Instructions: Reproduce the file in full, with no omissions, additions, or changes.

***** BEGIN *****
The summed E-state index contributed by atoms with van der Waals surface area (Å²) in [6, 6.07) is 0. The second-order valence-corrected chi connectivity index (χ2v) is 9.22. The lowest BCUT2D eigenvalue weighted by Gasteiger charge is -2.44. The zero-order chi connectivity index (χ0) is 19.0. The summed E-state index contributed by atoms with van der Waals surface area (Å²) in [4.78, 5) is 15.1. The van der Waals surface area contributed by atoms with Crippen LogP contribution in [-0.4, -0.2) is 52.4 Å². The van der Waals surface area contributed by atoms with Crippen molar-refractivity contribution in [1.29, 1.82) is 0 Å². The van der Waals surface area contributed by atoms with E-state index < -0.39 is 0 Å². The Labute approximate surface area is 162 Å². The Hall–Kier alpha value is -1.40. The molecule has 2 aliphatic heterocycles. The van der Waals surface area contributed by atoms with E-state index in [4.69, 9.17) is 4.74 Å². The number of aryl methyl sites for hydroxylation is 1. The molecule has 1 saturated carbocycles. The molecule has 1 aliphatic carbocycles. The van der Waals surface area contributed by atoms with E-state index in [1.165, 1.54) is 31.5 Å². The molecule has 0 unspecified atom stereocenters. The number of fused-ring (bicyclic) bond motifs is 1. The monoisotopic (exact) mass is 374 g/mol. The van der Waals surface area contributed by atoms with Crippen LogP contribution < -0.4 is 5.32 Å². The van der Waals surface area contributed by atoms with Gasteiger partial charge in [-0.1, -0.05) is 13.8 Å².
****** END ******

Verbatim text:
The summed E-state index contributed by atoms with van der Waals surface area (Å²) in [6, 6.07) is 0. The second-order valence-corrected chi connectivity index (χ2v) is 9.22. The lowest BCUT2D eigenvalue weighted by Gasteiger charge is -2.44. The zero-order chi connectivity index (χ0) is 19.0. The summed E-state index contributed by atoms with van der Waals surface area (Å²) in [4.78, 5) is 15.1. The van der Waals surface area contributed by atoms with Crippen LogP contribution in [-0.4, -0.2) is 52.4 Å². The van der Waals surface area contributed by atoms with Crippen molar-refractivity contribution in [1.29, 1.82) is 0 Å². The van der Waals surface area contributed by atoms with E-state index < -0.39 is 0 Å². The Labute approximate surface area is 162 Å². The Hall–Kier alpha value is -1.40. The molecule has 2 aliphatic heterocycles. The van der Waals surface area contributed by atoms with E-state index in [4.69, 9.17) is 4.74 Å². The number of aryl methyl sites for hydroxylation is 1. The molecule has 1 saturated carbocycles. The molecule has 1 aliphatic carbocycles. The van der Waals surface area contributed by atoms with E-state index in [1.165, 1.54) is 31.5 Å². The molecule has 0 unspecified atom stereocenters. The number of fused-ring (bicyclic) bond motifs is 1. The monoisotopic (exact) mass is 374 g/mol. The van der Waals surface area contributed by atoms with Crippen LogP contribution < -0.4 is 5.32 Å². The van der Waals surface area contributed by atoms with Gasteiger partial charge in [-0.1, -0.05) is 13.8 Å².